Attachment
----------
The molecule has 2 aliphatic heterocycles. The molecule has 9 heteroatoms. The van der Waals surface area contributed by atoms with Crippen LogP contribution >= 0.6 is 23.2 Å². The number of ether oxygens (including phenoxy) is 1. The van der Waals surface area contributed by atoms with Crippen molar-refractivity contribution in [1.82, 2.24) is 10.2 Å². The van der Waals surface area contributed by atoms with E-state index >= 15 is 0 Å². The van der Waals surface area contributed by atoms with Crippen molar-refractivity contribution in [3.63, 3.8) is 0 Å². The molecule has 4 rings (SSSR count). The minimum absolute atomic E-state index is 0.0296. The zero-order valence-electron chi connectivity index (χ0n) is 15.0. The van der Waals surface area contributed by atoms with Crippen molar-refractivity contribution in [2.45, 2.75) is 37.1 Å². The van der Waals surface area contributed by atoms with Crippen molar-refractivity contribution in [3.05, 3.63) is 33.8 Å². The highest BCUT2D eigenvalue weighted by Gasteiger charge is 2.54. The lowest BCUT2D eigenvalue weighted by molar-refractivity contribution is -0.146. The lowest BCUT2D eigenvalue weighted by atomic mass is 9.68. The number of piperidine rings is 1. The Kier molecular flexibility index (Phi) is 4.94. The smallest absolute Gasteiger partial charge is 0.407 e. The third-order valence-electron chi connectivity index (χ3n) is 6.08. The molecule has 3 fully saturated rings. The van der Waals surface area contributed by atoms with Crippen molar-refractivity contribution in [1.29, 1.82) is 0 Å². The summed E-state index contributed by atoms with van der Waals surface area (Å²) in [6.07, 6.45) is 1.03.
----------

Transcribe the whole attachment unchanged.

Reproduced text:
The molecule has 2 aliphatic heterocycles. The molecule has 9 heteroatoms. The van der Waals surface area contributed by atoms with Crippen LogP contribution >= 0.6 is 23.2 Å². The number of ether oxygens (including phenoxy) is 1. The van der Waals surface area contributed by atoms with Crippen molar-refractivity contribution in [1.82, 2.24) is 10.2 Å². The van der Waals surface area contributed by atoms with E-state index >= 15 is 0 Å². The van der Waals surface area contributed by atoms with Crippen molar-refractivity contribution in [3.63, 3.8) is 0 Å². The molecule has 4 rings (SSSR count). The minimum absolute atomic E-state index is 0.0296. The zero-order valence-electron chi connectivity index (χ0n) is 15.0. The van der Waals surface area contributed by atoms with Crippen molar-refractivity contribution in [2.45, 2.75) is 37.1 Å². The van der Waals surface area contributed by atoms with Crippen molar-refractivity contribution in [3.05, 3.63) is 33.8 Å². The highest BCUT2D eigenvalue weighted by Gasteiger charge is 2.54. The lowest BCUT2D eigenvalue weighted by molar-refractivity contribution is -0.146. The lowest BCUT2D eigenvalue weighted by atomic mass is 9.68. The number of piperidine rings is 1. The Kier molecular flexibility index (Phi) is 4.94. The smallest absolute Gasteiger partial charge is 0.407 e. The third-order valence-electron chi connectivity index (χ3n) is 6.08. The molecule has 3 fully saturated rings. The van der Waals surface area contributed by atoms with Crippen molar-refractivity contribution in [1.29, 1.82) is 0 Å². The summed E-state index contributed by atoms with van der Waals surface area (Å²) in [6.07, 6.45) is 1.03.